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(1) Invention Disclosure
The process begins with the inventor(s) describing what they have invented to the patent agent. Usually, prior to a first discussion with the agent, the inventor will send us a description of the invention (including any diagrams, like flowcharts, graphs, and block diagrams, that can assist in explaining the invention). We routinely ask our inventors to fill out an Invention Disclosure Form (IDF) prior to this first discussion. An IDF will be provided to you after our contact.
Once we have received the IDF, we usually schedule an in-person meeting or teleconference to discuss the invention and whether we need further information before pursuing next steps.
(2) Prior Art Searching and Patentability Opinions
This is an optional stage. Once we have discussed the invention details with you, we begin searching for prior art (patent applications or issued patents) in international patent databases. We can also search in academic journals, and we routinely do an Internet search for prior art (particularly when we are dealing with more emerging technologies). Once we have found a list of relevant prior art, we prepare a patentability opinion. Our opinion compares the prior art found with your invention and determines what, if any, differences between the prior art and your invention are patentable.
Some clients will forgo this stage because they are confident that their invention is novel and not obvious (in the patentable sense) and that their invention has not been discovered by anyone else yet.
(3) Patent Application Drafting
At this stage, we are prepare a patent application for filing in one or more countries/regions. We use the IDF and our discussions as a basis for drafting the patent application.
A patent application will include claims that basically set out the scope of your invention. We try to draft these as broad as possible, but within reason given the prior art found. The process of us drafting the patent application is usually an iterative one. We send you a first draft, possibly with questions, and you provide us with your comments. There are often several back and forth drafts before we are all satisfied that the patent application describes and protects everything it needs to.
(4) Patent Filing – First Filed Application in US/Canada
After we have drafted the patent application, a decision must be made as to where to file first. Under the Paris Convention Treaty, a patentee has one year from the date of filing a first patent application in a Convention country to file in all other foreign jurisdictions. Most countries are signatory to the Paris Convention. The Paris Convention is important because it enables patentees to delay filing in other countries/regions for up to one year, which in turn defers those filing costs, and yet it enables the patentee to claim the benefit of that earlier filing date in those later-filed foreign jurisdictions.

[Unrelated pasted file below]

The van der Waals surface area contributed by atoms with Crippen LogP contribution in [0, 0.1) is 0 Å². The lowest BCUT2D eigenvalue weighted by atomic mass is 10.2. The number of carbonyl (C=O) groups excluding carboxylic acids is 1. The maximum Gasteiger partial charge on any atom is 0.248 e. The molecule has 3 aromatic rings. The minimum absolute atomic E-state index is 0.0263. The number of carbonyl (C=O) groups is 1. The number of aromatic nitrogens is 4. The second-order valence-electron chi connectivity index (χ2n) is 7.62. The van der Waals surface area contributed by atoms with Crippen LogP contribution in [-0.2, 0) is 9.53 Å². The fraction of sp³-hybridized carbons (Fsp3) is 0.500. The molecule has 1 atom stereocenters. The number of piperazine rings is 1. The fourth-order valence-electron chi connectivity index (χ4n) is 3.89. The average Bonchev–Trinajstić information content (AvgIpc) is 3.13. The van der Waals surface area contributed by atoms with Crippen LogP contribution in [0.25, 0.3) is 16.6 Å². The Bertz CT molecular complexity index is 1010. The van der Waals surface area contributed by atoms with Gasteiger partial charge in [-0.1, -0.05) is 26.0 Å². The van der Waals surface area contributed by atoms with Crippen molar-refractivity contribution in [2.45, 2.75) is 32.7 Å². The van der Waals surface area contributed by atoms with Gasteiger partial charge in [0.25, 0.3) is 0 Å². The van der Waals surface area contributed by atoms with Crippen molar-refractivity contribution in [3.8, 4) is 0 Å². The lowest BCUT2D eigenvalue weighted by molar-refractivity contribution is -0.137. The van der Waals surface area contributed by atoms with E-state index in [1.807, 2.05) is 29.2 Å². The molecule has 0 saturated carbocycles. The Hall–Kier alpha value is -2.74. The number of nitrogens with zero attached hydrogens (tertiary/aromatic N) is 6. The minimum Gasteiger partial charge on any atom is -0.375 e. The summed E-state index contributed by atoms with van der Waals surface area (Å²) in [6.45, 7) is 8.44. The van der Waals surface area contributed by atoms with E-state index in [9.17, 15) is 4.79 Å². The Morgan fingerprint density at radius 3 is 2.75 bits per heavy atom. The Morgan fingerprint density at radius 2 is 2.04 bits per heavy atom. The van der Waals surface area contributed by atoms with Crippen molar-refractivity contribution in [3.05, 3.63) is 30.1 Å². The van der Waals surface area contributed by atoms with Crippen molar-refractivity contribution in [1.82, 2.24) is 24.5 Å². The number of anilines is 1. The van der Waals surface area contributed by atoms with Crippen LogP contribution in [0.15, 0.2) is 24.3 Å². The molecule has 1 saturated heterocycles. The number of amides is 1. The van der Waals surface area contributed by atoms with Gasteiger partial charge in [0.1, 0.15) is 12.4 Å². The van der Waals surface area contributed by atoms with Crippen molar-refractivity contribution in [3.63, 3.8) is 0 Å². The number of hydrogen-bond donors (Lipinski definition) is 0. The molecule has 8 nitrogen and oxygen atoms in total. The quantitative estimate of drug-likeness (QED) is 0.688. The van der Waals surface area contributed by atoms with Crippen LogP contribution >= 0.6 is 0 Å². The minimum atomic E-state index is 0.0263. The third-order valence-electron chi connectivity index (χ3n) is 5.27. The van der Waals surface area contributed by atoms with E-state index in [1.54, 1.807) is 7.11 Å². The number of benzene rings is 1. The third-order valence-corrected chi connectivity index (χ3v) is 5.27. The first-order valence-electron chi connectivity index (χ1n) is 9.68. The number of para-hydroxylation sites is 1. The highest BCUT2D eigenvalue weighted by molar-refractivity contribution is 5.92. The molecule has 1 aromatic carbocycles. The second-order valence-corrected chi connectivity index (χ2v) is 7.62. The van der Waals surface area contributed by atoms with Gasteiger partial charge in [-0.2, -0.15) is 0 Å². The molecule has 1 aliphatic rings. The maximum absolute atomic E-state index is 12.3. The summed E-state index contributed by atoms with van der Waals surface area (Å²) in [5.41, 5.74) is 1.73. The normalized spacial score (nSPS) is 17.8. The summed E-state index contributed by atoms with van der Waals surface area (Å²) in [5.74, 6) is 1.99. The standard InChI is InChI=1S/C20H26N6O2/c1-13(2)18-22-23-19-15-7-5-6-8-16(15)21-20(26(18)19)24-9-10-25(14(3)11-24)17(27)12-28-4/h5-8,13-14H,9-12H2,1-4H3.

(5) Patent Foreign Filings – PCT v. National/regional filings
Within a year of that first filing, a decision needs to be made as to where (which countries/regions) you wish to protect your invention. If you are interested in three (3) or more countries, it likely makes sense to file a Patent Cooperation Treaty (PCT) international application. This buys you up to 28 months to file further patent applications in the various countries/regions. This PCT application process is an excellent cost deferral strategy. Alternatively, within the Convention year, we can file patent applications in the various countries/regions in which you wish to seek patent protection.
One regional office that may be of interest is the European Patent Office (EPO). You can file a single European patent application, and then, once you have obtained a European patent, simply validate it in the various countries with the payment of a further fee in each country. The benefit is that rather than have your patent application examined by each European country’s respective patent office, you can have it examined once, and then validate in each country as a mere formality. There is a significant cost savings in doing so if you are interested in three (3) or more European countries.
(6) Prosecution phase
After you have filed a patent application, a patent is not automatically granted. The patent office in which you have filed your application will examine the application and determine whether it is patentable. They will search prior art and often cite the closest prior art they find against your patent application if they deem your claims to be broader than that closest prior art. It is common to have to respond to at least one office action from an examiner before getting a granted patent.
Please note that in Canada, a Request for Examination must be made within five (5) years of the filing date.
Once a patent has been granted by a patent office, issuance fees will be due. Most countries also require you to pay maintenance fees. Depending on the country, maintenance fees may be due every year after filing, or in intervals of years. They are typically on the order of a few hundred dollars each year.